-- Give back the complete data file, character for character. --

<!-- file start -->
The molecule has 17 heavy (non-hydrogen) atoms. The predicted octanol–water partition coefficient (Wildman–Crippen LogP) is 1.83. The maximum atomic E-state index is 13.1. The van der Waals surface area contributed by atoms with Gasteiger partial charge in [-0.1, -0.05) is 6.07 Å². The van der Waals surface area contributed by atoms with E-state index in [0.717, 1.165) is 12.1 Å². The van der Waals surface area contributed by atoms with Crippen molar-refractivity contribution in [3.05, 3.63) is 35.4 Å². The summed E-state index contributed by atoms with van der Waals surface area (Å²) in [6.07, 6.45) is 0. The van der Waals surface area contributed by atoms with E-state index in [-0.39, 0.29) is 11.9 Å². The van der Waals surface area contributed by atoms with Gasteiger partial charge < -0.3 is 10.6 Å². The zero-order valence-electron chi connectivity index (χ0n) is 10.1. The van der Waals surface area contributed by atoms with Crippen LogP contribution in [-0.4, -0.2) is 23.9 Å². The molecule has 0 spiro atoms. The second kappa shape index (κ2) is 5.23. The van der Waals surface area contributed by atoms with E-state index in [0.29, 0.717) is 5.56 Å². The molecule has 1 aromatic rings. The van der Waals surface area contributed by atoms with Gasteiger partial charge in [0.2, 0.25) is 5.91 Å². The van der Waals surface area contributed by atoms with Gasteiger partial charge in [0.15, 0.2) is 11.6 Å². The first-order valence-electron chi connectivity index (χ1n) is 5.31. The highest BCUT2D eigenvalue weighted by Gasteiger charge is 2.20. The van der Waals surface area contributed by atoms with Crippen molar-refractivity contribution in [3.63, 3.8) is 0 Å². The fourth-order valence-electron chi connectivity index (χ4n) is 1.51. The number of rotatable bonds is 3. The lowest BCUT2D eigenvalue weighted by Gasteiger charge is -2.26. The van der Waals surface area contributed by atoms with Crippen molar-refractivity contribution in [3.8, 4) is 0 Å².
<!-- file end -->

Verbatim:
The molecule has 17 heavy (non-hydrogen) atoms. The predicted octanol–water partition coefficient (Wildman–Crippen LogP) is 1.83. The maximum atomic E-state index is 13.1. The van der Waals surface area contributed by atoms with Gasteiger partial charge in [-0.1, -0.05) is 6.07 Å². The van der Waals surface area contributed by atoms with E-state index in [0.717, 1.165) is 12.1 Å². The van der Waals surface area contributed by atoms with Crippen molar-refractivity contribution in [3.05, 3.63) is 35.4 Å². The summed E-state index contributed by atoms with van der Waals surface area (Å²) in [6.07, 6.45) is 0. The van der Waals surface area contributed by atoms with E-state index in [-0.39, 0.29) is 11.9 Å². The van der Waals surface area contributed by atoms with Gasteiger partial charge < -0.3 is 10.6 Å². The zero-order valence-electron chi connectivity index (χ0n) is 10.1. The van der Waals surface area contributed by atoms with Crippen LogP contribution in [-0.4, -0.2) is 23.9 Å². The molecule has 0 spiro atoms. The second kappa shape index (κ2) is 5.23. The van der Waals surface area contributed by atoms with E-state index in [0.29, 0.717) is 5.56 Å². The molecule has 1 aromatic rings. The van der Waals surface area contributed by atoms with Gasteiger partial charge in [0.2, 0.25) is 5.91 Å². The van der Waals surface area contributed by atoms with Gasteiger partial charge in [0.15, 0.2) is 11.6 Å². The first-order valence-electron chi connectivity index (χ1n) is 5.31. The highest BCUT2D eigenvalue weighted by Gasteiger charge is 2.20. The van der Waals surface area contributed by atoms with Crippen molar-refractivity contribution in [3.63, 3.8) is 0 Å². The fourth-order valence-electron chi connectivity index (χ4n) is 1.51. The number of rotatable bonds is 3. The lowest BCUT2D eigenvalue weighted by Gasteiger charge is -2.26. The van der Waals surface area contributed by atoms with Crippen molar-refractivity contribution in [3.8, 4) is 0 Å².